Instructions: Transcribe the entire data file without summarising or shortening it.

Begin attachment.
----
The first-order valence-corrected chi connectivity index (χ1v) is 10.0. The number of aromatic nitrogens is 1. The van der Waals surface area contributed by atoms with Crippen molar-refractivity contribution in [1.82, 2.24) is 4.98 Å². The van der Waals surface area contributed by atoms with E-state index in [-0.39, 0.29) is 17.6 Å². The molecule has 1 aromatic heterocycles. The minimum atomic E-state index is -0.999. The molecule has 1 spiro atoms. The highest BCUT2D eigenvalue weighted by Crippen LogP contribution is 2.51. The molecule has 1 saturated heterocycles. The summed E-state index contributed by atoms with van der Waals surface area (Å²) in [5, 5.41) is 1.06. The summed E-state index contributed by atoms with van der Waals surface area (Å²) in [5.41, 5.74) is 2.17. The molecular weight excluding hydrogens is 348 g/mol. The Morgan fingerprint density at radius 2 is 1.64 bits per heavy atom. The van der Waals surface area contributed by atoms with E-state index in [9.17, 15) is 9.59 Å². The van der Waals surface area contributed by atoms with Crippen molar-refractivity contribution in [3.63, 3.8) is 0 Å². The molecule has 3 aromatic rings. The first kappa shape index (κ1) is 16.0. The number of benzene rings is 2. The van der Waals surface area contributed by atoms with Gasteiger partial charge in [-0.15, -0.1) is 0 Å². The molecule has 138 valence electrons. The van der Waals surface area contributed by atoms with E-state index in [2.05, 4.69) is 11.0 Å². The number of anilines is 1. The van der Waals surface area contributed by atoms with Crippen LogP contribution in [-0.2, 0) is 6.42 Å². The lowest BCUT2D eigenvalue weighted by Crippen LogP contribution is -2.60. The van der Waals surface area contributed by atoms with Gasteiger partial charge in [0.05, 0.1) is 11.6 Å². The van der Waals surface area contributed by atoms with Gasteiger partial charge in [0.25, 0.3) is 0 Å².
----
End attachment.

The first-order valence-corrected chi connectivity index (χ1v) is 10.0. The number of aromatic nitrogens is 1. The van der Waals surface area contributed by atoms with Crippen molar-refractivity contribution in [1.82, 2.24) is 4.98 Å². The van der Waals surface area contributed by atoms with E-state index in [-0.39, 0.29) is 17.6 Å². The molecule has 1 aromatic heterocycles. The minimum atomic E-state index is -0.999. The molecule has 1 spiro atoms. The highest BCUT2D eigenvalue weighted by Crippen LogP contribution is 2.51. The molecule has 1 saturated heterocycles. The summed E-state index contributed by atoms with van der Waals surface area (Å²) in [5, 5.41) is 1.06. The summed E-state index contributed by atoms with van der Waals surface area (Å²) in [5.41, 5.74) is 2.17. The molecular weight excluding hydrogens is 348 g/mol. The Morgan fingerprint density at radius 2 is 1.64 bits per heavy atom. The van der Waals surface area contributed by atoms with E-state index in [9.17, 15) is 9.59 Å². The van der Waals surface area contributed by atoms with Crippen molar-refractivity contribution in [3.63, 3.8) is 0 Å². The molecule has 3 aromatic rings. The first kappa shape index (κ1) is 16.0. The number of benzene rings is 2. The van der Waals surface area contributed by atoms with Gasteiger partial charge in [-0.15, -0.1) is 0 Å². The molecule has 138 valence electrons. The van der Waals surface area contributed by atoms with E-state index in [2.05, 4.69) is 11.0 Å². The number of anilines is 1. The van der Waals surface area contributed by atoms with Crippen LogP contribution in [-0.2, 0) is 6.42 Å². The lowest BCUT2D eigenvalue weighted by Crippen LogP contribution is -2.60. The van der Waals surface area contributed by atoms with Gasteiger partial charge in [0.05, 0.1) is 11.6 Å². The van der Waals surface area contributed by atoms with Gasteiger partial charge in [0.25, 0.3) is 0 Å².